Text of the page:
We can thank the Internet for the ability to talk about American Football in 2017. When the band's first (and thought to be only) self-titled album came out in 1999, it was appreciated, but not to the extent it is now. The nine-song debut had a lot of company with LPs from emo/post-hardcore contemporaries like Jimmy Eat World, Rainer Maria, the Promise Ring, Braid, At the Drive-In, Sunny Day Real Estate and Pedro the Lion.
Yet it's the younger generation, those who have discovered American Football within the past ten years, that has vaulted this band to legendary status.
Now, in 2017, American Football are playing places they never imagined their first time out. After strong responses for their 2014 reunion shows in Chicago, Los Angeles and New York, in addition to the release of last year's stellar second album, the band will play in Dallas and Houston at the start of April. "I'm always excited to play, especially for people who haven't seen [us]," says drummer/trumpeter Steve Lamos.
Lamos had moved on with his life after the band originally broke up; he was in graduate school and his bandmates got their undergraduate degrees. The first self-titled album was meant to be a document of their sound, after they released a self-titled EP and played a couple of dozen shows in and around the Champaign-Urbana area, which is a few hours away from Chicago. They stayed in touch with each other, but weren't very close to one another.
The other members, Mike Kinsella on vocals/guitar/bass and Steve Holmes on guitar, did other things, some with music and some without it. When a deluxe edition reissue of their debut LP crashed their label's website a couple of years ago, it was a wakeup call that people wanted American Football more than ever. Lamos, now an associate professor in the English department at the University of Colorado-Boulder with a wife and kids, says he had no idea this was going on.
"I teach and the kids I teach are now literally less than half my age," he marvels. "I don't know exactly how they learn things [about American Football]. We did get modest royalty statements. I really did not know much about this until a couple of years ago until right before that reissue came out."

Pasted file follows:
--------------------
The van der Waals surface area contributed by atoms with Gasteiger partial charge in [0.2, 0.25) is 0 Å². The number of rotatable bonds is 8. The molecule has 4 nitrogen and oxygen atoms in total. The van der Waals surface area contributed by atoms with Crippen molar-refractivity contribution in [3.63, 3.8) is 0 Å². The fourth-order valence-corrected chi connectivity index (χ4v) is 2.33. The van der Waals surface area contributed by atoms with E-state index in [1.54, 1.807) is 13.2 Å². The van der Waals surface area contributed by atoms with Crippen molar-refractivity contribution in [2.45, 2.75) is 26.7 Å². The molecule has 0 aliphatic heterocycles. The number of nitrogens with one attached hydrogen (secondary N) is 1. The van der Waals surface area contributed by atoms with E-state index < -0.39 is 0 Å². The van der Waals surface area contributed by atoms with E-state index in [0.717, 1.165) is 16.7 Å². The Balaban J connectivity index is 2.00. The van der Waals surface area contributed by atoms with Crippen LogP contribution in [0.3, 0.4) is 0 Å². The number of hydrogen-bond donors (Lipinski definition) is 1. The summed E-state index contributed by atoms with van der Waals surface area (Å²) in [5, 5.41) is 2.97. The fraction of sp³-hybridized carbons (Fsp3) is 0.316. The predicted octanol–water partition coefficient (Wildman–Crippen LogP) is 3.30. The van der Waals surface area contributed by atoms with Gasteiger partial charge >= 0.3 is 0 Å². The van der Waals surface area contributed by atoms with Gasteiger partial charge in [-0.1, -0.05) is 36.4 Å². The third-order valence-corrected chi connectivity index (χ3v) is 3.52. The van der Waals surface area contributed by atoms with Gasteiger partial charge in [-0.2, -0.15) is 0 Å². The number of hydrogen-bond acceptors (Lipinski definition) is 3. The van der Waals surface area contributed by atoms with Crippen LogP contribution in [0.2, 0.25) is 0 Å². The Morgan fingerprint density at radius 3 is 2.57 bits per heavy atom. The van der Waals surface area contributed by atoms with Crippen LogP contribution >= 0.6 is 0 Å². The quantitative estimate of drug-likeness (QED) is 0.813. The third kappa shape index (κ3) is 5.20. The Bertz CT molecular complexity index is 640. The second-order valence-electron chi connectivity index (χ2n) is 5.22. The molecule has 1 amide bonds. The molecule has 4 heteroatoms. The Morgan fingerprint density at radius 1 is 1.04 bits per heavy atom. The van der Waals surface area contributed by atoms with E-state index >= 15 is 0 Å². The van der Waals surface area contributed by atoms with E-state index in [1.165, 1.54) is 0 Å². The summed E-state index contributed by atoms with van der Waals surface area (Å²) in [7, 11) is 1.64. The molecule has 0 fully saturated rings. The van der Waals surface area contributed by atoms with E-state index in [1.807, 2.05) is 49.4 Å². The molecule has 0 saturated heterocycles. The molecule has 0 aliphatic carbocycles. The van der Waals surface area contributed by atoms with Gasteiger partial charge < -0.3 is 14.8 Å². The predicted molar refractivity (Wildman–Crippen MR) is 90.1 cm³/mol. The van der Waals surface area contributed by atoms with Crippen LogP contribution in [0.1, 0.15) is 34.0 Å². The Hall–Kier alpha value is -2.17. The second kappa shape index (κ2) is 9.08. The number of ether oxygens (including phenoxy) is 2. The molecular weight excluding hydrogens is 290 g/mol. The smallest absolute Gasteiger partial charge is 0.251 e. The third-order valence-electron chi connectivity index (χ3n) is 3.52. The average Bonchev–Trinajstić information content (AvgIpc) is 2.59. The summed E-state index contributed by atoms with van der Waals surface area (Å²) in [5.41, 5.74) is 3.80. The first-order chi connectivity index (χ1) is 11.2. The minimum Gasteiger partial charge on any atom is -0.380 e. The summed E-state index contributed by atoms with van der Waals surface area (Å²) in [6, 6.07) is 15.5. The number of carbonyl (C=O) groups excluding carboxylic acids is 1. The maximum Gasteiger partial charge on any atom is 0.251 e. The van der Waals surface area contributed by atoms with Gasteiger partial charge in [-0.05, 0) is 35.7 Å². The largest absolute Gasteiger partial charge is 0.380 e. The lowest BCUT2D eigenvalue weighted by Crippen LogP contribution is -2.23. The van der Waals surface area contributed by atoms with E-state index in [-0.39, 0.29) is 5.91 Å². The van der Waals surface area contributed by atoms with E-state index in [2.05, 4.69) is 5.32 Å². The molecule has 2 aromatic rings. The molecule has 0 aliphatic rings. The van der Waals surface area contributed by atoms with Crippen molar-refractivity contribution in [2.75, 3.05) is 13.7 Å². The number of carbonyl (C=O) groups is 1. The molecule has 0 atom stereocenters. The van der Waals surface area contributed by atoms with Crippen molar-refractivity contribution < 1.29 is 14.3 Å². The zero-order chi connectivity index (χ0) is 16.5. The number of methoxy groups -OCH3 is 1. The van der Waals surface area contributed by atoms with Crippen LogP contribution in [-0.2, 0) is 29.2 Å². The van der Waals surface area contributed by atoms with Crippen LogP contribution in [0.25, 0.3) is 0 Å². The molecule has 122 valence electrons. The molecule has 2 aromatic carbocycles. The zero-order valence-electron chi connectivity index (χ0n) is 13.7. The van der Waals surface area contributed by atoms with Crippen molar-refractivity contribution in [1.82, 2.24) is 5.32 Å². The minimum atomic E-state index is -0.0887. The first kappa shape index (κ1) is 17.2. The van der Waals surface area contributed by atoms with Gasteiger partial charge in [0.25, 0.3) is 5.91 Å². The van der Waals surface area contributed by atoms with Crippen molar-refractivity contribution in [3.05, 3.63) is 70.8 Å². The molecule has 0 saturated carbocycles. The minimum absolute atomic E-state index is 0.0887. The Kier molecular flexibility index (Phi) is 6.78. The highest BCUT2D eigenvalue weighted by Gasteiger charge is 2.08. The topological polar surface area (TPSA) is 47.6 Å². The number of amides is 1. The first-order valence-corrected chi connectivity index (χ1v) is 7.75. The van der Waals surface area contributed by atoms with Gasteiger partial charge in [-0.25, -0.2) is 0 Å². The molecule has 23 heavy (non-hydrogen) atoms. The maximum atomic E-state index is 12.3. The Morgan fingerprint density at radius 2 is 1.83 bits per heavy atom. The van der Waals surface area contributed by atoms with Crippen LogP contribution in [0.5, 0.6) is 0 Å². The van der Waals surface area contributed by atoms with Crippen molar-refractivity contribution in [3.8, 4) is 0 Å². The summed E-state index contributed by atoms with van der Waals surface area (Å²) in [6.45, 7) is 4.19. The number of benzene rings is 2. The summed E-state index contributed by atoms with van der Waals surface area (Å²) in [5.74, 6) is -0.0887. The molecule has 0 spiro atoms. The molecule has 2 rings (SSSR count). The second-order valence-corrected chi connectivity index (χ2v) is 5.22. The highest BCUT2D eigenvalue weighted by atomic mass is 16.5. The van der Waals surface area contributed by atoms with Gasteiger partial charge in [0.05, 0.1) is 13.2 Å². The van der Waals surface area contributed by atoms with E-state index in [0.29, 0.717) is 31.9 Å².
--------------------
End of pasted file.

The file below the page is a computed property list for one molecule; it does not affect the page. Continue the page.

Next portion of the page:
Given the raised profile of Mike Kinsella's work with other projects, like Owen and Cap'n Jazz, songs like "Never Meant" and "The Summer Ends" became hugely influential to bands falling under the "Emo Revival" label. A seemingly never-ending list of bands like Empire! Empire! (I Was a Lonely Estate), Into It. Over It and Joie De Vivre proclaim the genius of American Football. This is a band who plays jazzy, folky, melancholic tunes that do not veer into cheesy screamo or snooze-inducing folk. They hit a sweet spot.
Mike's cousin Nate Kinsella rounds out American Football's current version on bass; they will hit Japan, the UK and Europe later this year. They did not make it down to Texas until they reunited, playing Fun Fun Fun Fest in Austin in the midst of one-off appearances. They look forward to playing Houston. Lamos was in town for the first time last year for a work conference and enjoyed himself.
The Kinsellas are stay-at-home fathers, while Holmes works for a software company and Lamos is committed to teaching nine months out of the year, so performing 20-30 shows a year is about all they can do. "That works perfectly for me," Lamos says. "I think more than that, I'd be insane, and less than that, I would miss it."
A lot goes into putting on these short tours and festival appearances. Financially, things are working out, but the band doesn't want to overstay its welcome and have people take the band for granted. "We made the new album first and foremost because we wanted to and we wanted to play some new stuff," Lamos says.
Who knows how long this reunion will continue, so if you have the chance to see the band, take it. "If it resonates with people, that's fantastic," Lamos says. "And if it doesn't, then that's the universe saying, 'Well, it's time for this to be over.'"
American Football performs 4:10 p.m. Sunday, April 2 on Houston Whatever Fest's Stage One. See houstonwhateverfest.com for more information.
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